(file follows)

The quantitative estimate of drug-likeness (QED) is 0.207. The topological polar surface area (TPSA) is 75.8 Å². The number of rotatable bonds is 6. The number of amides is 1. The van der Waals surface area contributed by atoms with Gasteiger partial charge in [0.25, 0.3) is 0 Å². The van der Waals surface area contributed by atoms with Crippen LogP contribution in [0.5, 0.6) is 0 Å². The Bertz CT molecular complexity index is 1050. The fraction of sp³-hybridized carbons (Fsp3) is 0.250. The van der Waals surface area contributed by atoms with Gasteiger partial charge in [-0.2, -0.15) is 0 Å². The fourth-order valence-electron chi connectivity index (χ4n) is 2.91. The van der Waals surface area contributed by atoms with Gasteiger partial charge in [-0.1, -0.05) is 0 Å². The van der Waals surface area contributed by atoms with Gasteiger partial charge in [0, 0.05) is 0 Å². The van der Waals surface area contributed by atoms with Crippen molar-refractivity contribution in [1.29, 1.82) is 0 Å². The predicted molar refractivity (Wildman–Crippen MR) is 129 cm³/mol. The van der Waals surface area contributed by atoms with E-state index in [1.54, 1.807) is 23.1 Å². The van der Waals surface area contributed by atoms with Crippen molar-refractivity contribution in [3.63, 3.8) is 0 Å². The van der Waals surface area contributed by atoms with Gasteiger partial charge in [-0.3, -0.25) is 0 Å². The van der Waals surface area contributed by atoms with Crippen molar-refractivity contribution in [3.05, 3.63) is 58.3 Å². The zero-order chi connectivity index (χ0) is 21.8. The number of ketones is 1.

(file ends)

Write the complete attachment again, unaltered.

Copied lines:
The quantitative estimate of drug-likeness (QED) is 0.207. The topological polar surface area (TPSA) is 75.8 Å². The number of rotatable bonds is 6. The number of amides is 1. The van der Waals surface area contributed by atoms with Gasteiger partial charge in [0.25, 0.3) is 0 Å². The van der Waals surface area contributed by atoms with Crippen LogP contribution in [0.5, 0.6) is 0 Å². The Bertz CT molecular complexity index is 1050. The fraction of sp³-hybridized carbons (Fsp3) is 0.250. The van der Waals surface area contributed by atoms with Gasteiger partial charge in [-0.2, -0.15) is 0 Å². The fourth-order valence-electron chi connectivity index (χ4n) is 2.91. The van der Waals surface area contributed by atoms with Gasteiger partial charge in [-0.1, -0.05) is 0 Å². The van der Waals surface area contributed by atoms with Gasteiger partial charge in [0, 0.05) is 0 Å². The van der Waals surface area contributed by atoms with Crippen molar-refractivity contribution in [1.29, 1.82) is 0 Å². The predicted molar refractivity (Wildman–Crippen MR) is 129 cm³/mol. The van der Waals surface area contributed by atoms with E-state index in [1.54, 1.807) is 23.1 Å². The van der Waals surface area contributed by atoms with Crippen molar-refractivity contribution in [3.63, 3.8) is 0 Å². The van der Waals surface area contributed by atoms with Gasteiger partial charge in [-0.3, -0.25) is 0 Å². The van der Waals surface area contributed by atoms with Crippen molar-refractivity contribution in [3.05, 3.63) is 58.3 Å². The zero-order chi connectivity index (χ0) is 21.8. The number of ketones is 1.